April 2018

Net Worth

Mary MacDougallMary MacDougallMary MacDougallMary MacDougallMary MacDougallMary MacDougallMary MacDougallMary MacDougallText: Millie Stein Images: Mary MacDougall

Last year, Mary MacDougall wrote a letter to some friends participating in a show (titled ‘Friends’) at TCB Art Inc in Melbourne.

“When artists… look for repetition and contrast in their search for satisfying visual equations, they often create their own rules of logic,” she told them. “The array of information they examine to test these rules spans images, objects, living things and spaces — everything.”

When she is not painting and, also, when she’s painting, Mary tries to conceive of the Internet. She does this by collecting images of an appealing subject – Jack Nicholson, Silvio Berlusconi, people with termite mounds – which then form an archive that she draws from in her work. It is an almost scientific approach, to make sense of an expanse of information by grouping and representing one’s findings.

If it is possible for the Internet to ‘concede,’ Mary shows us how that might look. She takes images that, although technically ‘real’ in the sense that they exist, are abstract and baseless in their online state. She bends them according to the private rhythm of her paints and tiles and glass, making them real in the true sense by giving them life.

Mary’s archive and artwork stand as proof that, within the nonsensical a-morph of Web 2.0, there is not just personal logic but creative possibility to be found.


Millie Stein: Can you tell me what you’re working on at the moment? I know you were big into Julian Assange/Wikileaks a while ago.

Mary Macdougall: At the moment I’m working on lots of different drawings and paintings on tiles, glass and board. I take a lot of images from the Internet and try to thoughtfully transform them. I’ve been keeping a picture archive of images from the news called Picture Mound. I hope to make some work from it soon.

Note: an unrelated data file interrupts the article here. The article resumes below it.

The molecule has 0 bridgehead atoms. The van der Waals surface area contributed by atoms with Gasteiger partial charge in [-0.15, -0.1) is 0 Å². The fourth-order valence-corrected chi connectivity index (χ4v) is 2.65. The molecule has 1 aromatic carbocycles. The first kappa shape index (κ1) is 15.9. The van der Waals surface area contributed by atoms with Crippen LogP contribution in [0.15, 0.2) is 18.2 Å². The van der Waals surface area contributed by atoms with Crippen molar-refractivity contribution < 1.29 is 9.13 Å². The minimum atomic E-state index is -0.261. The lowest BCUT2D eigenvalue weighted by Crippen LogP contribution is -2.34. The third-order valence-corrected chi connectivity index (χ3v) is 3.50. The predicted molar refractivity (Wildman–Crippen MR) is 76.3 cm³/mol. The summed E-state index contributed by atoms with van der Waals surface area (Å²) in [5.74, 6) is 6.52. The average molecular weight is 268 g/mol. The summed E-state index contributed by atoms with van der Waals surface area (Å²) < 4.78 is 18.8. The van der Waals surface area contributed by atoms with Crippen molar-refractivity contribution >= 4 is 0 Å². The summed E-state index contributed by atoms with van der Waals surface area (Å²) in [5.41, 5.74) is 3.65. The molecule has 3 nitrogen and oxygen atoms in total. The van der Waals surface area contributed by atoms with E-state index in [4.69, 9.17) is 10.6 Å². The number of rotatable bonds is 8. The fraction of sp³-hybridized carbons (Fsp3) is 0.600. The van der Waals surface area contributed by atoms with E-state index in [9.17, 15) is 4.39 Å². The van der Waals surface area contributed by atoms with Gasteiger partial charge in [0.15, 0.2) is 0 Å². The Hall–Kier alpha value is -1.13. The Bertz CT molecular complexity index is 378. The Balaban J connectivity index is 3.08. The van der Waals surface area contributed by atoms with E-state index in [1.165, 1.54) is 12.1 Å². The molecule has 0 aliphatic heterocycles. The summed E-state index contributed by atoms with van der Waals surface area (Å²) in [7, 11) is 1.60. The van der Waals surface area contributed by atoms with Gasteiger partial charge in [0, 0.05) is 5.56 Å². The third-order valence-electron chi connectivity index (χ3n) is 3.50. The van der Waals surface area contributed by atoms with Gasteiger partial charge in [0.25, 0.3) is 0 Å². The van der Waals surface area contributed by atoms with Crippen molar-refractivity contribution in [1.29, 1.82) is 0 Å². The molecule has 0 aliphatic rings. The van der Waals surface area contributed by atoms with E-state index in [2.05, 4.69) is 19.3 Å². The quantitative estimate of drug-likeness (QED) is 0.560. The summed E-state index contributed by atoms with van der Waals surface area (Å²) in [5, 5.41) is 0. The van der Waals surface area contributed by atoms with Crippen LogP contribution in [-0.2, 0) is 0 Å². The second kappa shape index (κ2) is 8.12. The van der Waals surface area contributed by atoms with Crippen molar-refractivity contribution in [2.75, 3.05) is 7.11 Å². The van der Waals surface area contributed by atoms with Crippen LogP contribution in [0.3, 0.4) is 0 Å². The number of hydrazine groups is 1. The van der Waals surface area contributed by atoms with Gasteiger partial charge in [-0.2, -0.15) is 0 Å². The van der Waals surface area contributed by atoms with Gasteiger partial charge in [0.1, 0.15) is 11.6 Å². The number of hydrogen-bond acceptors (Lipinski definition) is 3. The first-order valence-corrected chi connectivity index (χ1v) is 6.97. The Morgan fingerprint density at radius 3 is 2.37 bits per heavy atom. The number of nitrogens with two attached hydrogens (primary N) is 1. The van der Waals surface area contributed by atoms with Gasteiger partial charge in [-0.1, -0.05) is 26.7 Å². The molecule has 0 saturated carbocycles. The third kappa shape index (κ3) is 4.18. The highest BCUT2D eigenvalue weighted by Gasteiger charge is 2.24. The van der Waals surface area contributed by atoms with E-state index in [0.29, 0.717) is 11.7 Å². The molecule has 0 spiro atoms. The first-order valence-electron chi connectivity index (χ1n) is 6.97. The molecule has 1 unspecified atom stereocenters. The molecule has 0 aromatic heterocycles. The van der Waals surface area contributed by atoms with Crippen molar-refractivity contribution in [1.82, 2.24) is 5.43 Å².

I am thinking of painting Silvio Berlusconi. I like that he is widely recognizable, despite frequently altering his face, and there are some very theatrical photographs of him in parliament anxiously watching the votes of no-confidence tally up against him.

I don’t have any plans to do paintings of Julian Assange. I was working in an office over summer so I had a lot of time to read about the various positions and responses to Wikileaks. I had wikifever for a while, just thinking about how information can now be extracted and distributed so quickly and to so many people.

MS: How do you feel that the Internet fits in with the process of making images in art?

MM: I’ve been wondering how the Internet might be represented visually for a while. Lately I’ve been thinking about the ways it is similar to the ocean and about the proliferation of celebrities floating around on there. I did a Google search for ‘actor in the ocean’ the other day and found some amazing paparazzi photos of Jack Nicholson floating way out in the sea while smoking a cigarette. They were the pictures I was looking for and I didn’t even know it!